In addition to money, the major resources are wood, stone, sand, and grain. Grain is special, but the other three are each used to construct one half of the game’s major buildings. Wood is used for marketplaces and houses, stone is used for roads and houses, and sand is used for roads and marketplaces. Roads are probably the most important of these buildings as they define how effective the other structures are. Marketplaces are the worst, simply because they do not score any more points than roads, are dependent on roads in order to score, and can be used to set up big scoring opportunities for players with grain. As a result of this, it strongly appears that specializing in wood production is a trap. You become very reliant on other players to build roads and establish scoring opportunities for you and you can only generate roads through inefficient resource cash conversions. Grains is similarly situational, as in order to effectively use it you need to have another player not only construct marketplaces but also construct them in locations where you can get the maximum amount of victory points. It can be argued that you could specialize in markets and grain, but you are still reliant on other players to create scoring opportunities, and will ultimately be collecting fewer resources because of the increased number of required stops around the rondel.



These interdependencies are both one of the more interesting part of the game but also the most worrisome. The method that gives you the most control over your victory point accumulation, road building, also opens up victory point possibilities for the other players. However, with the board layout it is possible for players to build roads in such a way that they are able to avoid opening up too many opportunities until they have acquired secondary resources that will allow for big points from a house placement or a smaller, but still significant market placement. What counterbalances this is a combination of greed from those who are focused mostly on road building resources to seize the better road scoring locations, and willingness for those players to let other players gain a marginal pay off in exchange for their own personal advancement.

This struggle between deciding when it is appropriate to allow others to score points off of a situation you create is essentially what the game is about. Rondel management is also very important, but deciding what resources you have and when you have them is merely a means to create context for these decisions. This focus on allowing scoring opportunities puts additional weight on both how players establish initial scoring stances and develop them over time, and brings some level of clarity into why the momentum reduction spot is so key to making Milestones work as well as it does.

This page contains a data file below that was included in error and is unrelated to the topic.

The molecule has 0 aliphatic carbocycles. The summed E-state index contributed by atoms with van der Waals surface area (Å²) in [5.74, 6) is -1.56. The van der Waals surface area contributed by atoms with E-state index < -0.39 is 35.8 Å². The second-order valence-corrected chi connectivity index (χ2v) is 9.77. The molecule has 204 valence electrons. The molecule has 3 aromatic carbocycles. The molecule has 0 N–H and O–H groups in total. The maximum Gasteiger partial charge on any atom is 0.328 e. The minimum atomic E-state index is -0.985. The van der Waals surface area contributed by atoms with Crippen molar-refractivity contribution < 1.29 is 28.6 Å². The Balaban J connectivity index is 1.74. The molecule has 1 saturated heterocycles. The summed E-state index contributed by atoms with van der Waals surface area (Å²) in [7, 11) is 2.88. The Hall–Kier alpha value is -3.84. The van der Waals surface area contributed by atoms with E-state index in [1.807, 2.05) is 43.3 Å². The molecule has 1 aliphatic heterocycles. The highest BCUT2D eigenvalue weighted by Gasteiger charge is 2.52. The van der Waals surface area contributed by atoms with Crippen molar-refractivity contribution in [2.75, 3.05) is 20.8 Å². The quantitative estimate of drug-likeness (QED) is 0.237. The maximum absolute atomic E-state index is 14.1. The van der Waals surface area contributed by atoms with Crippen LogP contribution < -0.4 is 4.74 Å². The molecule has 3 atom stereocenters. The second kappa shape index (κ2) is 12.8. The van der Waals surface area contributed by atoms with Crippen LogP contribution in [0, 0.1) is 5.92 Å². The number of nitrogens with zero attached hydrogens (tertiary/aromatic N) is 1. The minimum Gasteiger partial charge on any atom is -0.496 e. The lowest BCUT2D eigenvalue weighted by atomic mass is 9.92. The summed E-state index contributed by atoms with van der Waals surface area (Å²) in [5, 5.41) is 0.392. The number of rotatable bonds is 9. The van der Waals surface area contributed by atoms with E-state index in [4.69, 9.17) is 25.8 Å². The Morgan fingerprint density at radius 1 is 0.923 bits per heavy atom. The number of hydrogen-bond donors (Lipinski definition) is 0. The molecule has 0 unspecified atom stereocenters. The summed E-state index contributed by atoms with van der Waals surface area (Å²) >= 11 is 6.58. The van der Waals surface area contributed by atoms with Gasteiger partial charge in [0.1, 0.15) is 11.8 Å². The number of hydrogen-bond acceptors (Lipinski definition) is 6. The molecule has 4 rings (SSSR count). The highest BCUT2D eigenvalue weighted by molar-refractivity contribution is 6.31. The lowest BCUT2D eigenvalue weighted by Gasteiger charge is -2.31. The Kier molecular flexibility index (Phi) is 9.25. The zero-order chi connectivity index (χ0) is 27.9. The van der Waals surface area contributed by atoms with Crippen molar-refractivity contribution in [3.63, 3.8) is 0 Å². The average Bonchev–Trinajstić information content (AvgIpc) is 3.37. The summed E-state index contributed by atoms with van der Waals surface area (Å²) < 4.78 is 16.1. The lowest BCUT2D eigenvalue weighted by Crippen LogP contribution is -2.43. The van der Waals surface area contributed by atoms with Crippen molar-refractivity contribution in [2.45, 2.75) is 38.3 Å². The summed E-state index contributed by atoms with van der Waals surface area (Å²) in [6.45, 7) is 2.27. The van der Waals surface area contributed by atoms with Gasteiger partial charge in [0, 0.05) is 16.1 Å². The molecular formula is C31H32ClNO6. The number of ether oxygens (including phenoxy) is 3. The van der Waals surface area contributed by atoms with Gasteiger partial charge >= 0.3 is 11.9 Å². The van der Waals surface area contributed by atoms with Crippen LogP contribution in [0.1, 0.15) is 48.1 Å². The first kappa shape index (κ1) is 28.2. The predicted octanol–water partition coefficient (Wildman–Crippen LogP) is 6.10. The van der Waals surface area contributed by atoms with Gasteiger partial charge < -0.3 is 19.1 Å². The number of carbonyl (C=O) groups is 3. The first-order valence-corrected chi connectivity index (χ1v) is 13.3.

At the beginning of the game a selection of worker tiles (two per player, plus one additional) are presented for selection, with whomever is the last player getting the first choice of two tiles, with each player closer to the first player also getting a choice between two from an increasingly smaller available pool. This selection process means that, at least for the early part of the game, it can be difficult to control what your scoring options are relative to the other players. If a particular player, probably later in the turn order and thus with earlier tile choices, ends up with a pair of deeply synergistic tiles producing resources that allow them to have some control over board development, such as stone, sand or both, and potentially push them into an early lead.

The ability to maintain this lead is restricted by the momentum reduction space. Each player is required to stop on this space when going around their rondel, and in doing so are forced to cover up one of their workers, making it unavailable, and discard resources down until they have three. This serves two purposes. The first is that, at the very least, a player with a too perfect initial board set-up will be forced to degrade it. The second is that it prevents players from hoarding materials for a super optimized scoring round, thus creating action on the board and driving forward the central dynamic of the game. Because of this mechanic, attentive players can purchase tiles that could allow a dominant player to retain their current position of strength. As the player’s available workers shift, the particular scoring stances of the players will also shifting, making it so that what was scoring points for a player early in the game will not necessarily prove to be successful later in the game. Of course, all of this requires players who understand the implications of both their actions and those of others; otherwise it is very easy for those who do not understand to throw the game to someone else.

After you understand and master this aspect, of the game, there is really not that much less to explore. Milestones becomes a game of tactical brinkmanship, as players seek to create and destroy scoring opportunities for other players, while attempting to reshape their scoring opportunities until they are in a stronger position to push for the end of the game then their opponents. This works very well for a shorter game, but I personally prefer a game that has a few more layers to it. Still, this is probably the best middle weight euro I have played since Kingdom Builder, and is one of the few that I will remain willing, if not eager, to play again.

Conclusion
On the whole I have enjoyed my plays of Milestones, but I strongly suspect that I will not play it more than a few more times. Part of this is simply due to how streamlined Milestones is. I prefer my games to have a lot going on, and Milestones is pretty restrained. However, I am not the target audience for this game and I suspect that fans of more middle-weight euros will be very pleased with it.